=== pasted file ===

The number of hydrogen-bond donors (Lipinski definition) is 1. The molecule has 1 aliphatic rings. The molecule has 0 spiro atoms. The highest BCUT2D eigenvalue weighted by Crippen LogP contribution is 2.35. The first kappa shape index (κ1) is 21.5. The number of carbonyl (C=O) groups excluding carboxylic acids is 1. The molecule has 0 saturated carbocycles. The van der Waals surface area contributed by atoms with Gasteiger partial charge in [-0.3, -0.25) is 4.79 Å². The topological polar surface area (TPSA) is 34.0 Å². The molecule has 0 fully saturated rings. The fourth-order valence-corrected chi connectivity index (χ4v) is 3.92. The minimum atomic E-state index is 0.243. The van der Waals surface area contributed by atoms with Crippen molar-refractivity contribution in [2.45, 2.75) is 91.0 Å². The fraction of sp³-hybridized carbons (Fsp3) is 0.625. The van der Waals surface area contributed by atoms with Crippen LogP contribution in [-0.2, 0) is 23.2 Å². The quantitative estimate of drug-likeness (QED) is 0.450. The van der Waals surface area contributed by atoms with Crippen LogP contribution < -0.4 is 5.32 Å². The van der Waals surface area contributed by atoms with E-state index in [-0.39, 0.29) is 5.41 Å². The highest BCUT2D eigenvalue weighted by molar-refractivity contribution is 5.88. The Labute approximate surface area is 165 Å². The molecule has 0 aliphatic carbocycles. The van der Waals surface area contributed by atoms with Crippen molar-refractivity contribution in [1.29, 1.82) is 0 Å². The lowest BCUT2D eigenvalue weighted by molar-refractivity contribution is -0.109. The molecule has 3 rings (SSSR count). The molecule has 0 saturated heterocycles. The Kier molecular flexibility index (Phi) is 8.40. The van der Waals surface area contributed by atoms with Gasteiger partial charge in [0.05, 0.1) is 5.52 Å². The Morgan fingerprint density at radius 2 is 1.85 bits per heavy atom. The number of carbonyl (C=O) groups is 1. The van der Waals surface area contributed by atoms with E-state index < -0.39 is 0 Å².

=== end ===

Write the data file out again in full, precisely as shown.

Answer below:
The number of hydrogen-bond donors (Lipinski definition) is 1. The molecule has 1 aliphatic rings. The molecule has 0 spiro atoms. The highest BCUT2D eigenvalue weighted by Crippen LogP contribution is 2.35. The first kappa shape index (κ1) is 21.5. The number of carbonyl (C=O) groups excluding carboxylic acids is 1. The molecule has 0 saturated carbocycles. The van der Waals surface area contributed by atoms with Gasteiger partial charge in [-0.3, -0.25) is 4.79 Å². The topological polar surface area (TPSA) is 34.0 Å². The molecule has 0 fully saturated rings. The fourth-order valence-corrected chi connectivity index (χ4v) is 3.92. The minimum atomic E-state index is 0.243. The van der Waals surface area contributed by atoms with Crippen molar-refractivity contribution in [2.45, 2.75) is 91.0 Å². The fraction of sp³-hybridized carbons (Fsp3) is 0.625. The van der Waals surface area contributed by atoms with Crippen LogP contribution in [-0.2, 0) is 23.2 Å². The quantitative estimate of drug-likeness (QED) is 0.450. The van der Waals surface area contributed by atoms with Crippen LogP contribution < -0.4 is 5.32 Å². The van der Waals surface area contributed by atoms with E-state index in [-0.39, 0.29) is 5.41 Å². The highest BCUT2D eigenvalue weighted by molar-refractivity contribution is 5.88. The Labute approximate surface area is 165 Å². The molecule has 0 aliphatic carbocycles. The van der Waals surface area contributed by atoms with Crippen molar-refractivity contribution in [1.29, 1.82) is 0 Å². The lowest BCUT2D eigenvalue weighted by molar-refractivity contribution is -0.109. The molecule has 3 rings (SSSR count). The molecule has 0 saturated heterocycles. The Kier molecular flexibility index (Phi) is 8.40. The van der Waals surface area contributed by atoms with Gasteiger partial charge in [0.05, 0.1) is 5.52 Å². The Morgan fingerprint density at radius 2 is 1.85 bits per heavy atom. The number of carbonyl (C=O) groups is 1. The van der Waals surface area contributed by atoms with E-state index < -0.39 is 0 Å².